Author(s): van Exel E, Gussekloo J, de Craen AJ, Frlich M, BootsmaVan Der Wiel A,
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Abstract It has been suggested that the metabolic syndrome and type 2 diabetes are manifestations of the inflammatory host response. This host response is orchestrated by the production of pro- and anti-inflammatory cytokines that are under genetic control. We therefore hypothesized that a low production capacity of interleukin-10 (IL-10), a centrally operating cytokine with strong anti-inflammatory properties, associates with the metabolic syndrome and type 2 diabetes in old age. In the current study, 599 inhabitants of the city of Leiden, age 85 years, were visited at their place of residence. The production capacity of the anti-inflammatory cytokine IL-10 was assessed in a whole-blood assay in which lipopolysaccharide was used as a stimulus. Serum concentrations of lipids, lipoproteins, glucose, and HbA(1c) were determined, and a history of type 2 diabetes was obtained. Serum concentrations of total cholesterol, LDL cholesterol, triglycerides, glucose, and HbA(1c) gradually decreased over strata representing higher IL-10 production capacity, whereas the concentration of HDL cholesterol gradually increased (all P < 0.01). The odds ratio for type 2 diabetes was 2.7 (95\% confidence interval 1.5-4.9) when subjects with the lowest IL-10 production capacity were compared with those with the highest IL-10 production capacity. These findings showed that low IL-10 production capacity (i.e., a pro-inflammatory response) is associated with the metabolic syndrome and type 2 diabetes.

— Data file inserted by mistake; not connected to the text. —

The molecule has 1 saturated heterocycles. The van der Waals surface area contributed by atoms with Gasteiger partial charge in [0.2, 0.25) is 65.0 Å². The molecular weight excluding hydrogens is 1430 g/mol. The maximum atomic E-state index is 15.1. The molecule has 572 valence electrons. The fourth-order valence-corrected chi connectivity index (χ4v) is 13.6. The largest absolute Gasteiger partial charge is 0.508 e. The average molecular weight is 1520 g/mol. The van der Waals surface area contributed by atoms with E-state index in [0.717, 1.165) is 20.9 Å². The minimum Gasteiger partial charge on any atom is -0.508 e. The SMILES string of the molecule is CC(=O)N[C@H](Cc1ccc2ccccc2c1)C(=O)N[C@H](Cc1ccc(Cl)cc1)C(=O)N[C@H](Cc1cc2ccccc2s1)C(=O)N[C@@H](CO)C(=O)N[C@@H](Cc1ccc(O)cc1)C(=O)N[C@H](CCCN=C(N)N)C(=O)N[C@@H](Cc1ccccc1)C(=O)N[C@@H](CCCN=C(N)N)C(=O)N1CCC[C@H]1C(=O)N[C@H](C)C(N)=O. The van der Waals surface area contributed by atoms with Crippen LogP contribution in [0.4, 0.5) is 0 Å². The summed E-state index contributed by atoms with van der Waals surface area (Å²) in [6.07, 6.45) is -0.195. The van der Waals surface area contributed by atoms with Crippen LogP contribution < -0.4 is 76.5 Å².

This article was published in Diabetes
and referenced in Journal of Clinical Diabetes & Practice